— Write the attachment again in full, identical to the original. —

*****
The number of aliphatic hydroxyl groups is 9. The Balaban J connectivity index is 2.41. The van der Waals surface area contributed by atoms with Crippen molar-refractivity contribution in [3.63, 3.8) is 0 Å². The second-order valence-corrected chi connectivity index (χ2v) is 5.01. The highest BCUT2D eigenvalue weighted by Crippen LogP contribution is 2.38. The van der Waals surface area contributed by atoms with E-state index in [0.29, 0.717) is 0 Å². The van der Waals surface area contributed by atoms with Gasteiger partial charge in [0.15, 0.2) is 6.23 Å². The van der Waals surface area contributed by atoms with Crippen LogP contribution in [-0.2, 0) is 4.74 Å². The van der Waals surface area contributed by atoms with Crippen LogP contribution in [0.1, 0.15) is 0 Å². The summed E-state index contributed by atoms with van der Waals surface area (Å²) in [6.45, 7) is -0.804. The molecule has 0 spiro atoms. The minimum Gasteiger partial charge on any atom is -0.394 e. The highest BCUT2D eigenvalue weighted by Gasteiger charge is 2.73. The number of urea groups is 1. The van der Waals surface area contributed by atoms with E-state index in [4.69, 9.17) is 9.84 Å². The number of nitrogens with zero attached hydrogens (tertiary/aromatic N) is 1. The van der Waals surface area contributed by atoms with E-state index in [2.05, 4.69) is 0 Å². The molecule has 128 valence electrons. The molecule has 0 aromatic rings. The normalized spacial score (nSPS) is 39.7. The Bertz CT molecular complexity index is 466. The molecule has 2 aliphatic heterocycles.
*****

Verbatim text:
The number of aliphatic hydroxyl groups is 9. The Balaban J connectivity index is 2.41. The van der Waals surface area contributed by atoms with Crippen molar-refractivity contribution in [3.63, 3.8) is 0 Å². The second-order valence-corrected chi connectivity index (χ2v) is 5.01. The highest BCUT2D eigenvalue weighted by Crippen LogP contribution is 2.38. The van der Waals surface area contributed by atoms with E-state index in [0.29, 0.717) is 0 Å². The van der Waals surface area contributed by atoms with Gasteiger partial charge in [0.15, 0.2) is 6.23 Å². The van der Waals surface area contributed by atoms with Crippen LogP contribution in [-0.2, 0) is 4.74 Å². The van der Waals surface area contributed by atoms with Crippen LogP contribution in [0.1, 0.15) is 0 Å². The summed E-state index contributed by atoms with van der Waals surface area (Å²) in [6.45, 7) is -0.804. The molecule has 0 spiro atoms. The minimum Gasteiger partial charge on any atom is -0.394 e. The highest BCUT2D eigenvalue weighted by Gasteiger charge is 2.73. The number of urea groups is 1. The van der Waals surface area contributed by atoms with E-state index in [4.69, 9.17) is 9.84 Å². The number of nitrogens with zero attached hydrogens (tertiary/aromatic N) is 1. The van der Waals surface area contributed by atoms with E-state index in [2.05, 4.69) is 0 Å². The molecule has 128 valence electrons. The molecule has 0 aromatic rings. The normalized spacial score (nSPS) is 39.7. The Bertz CT molecular complexity index is 466. The molecule has 2 aliphatic heterocycles.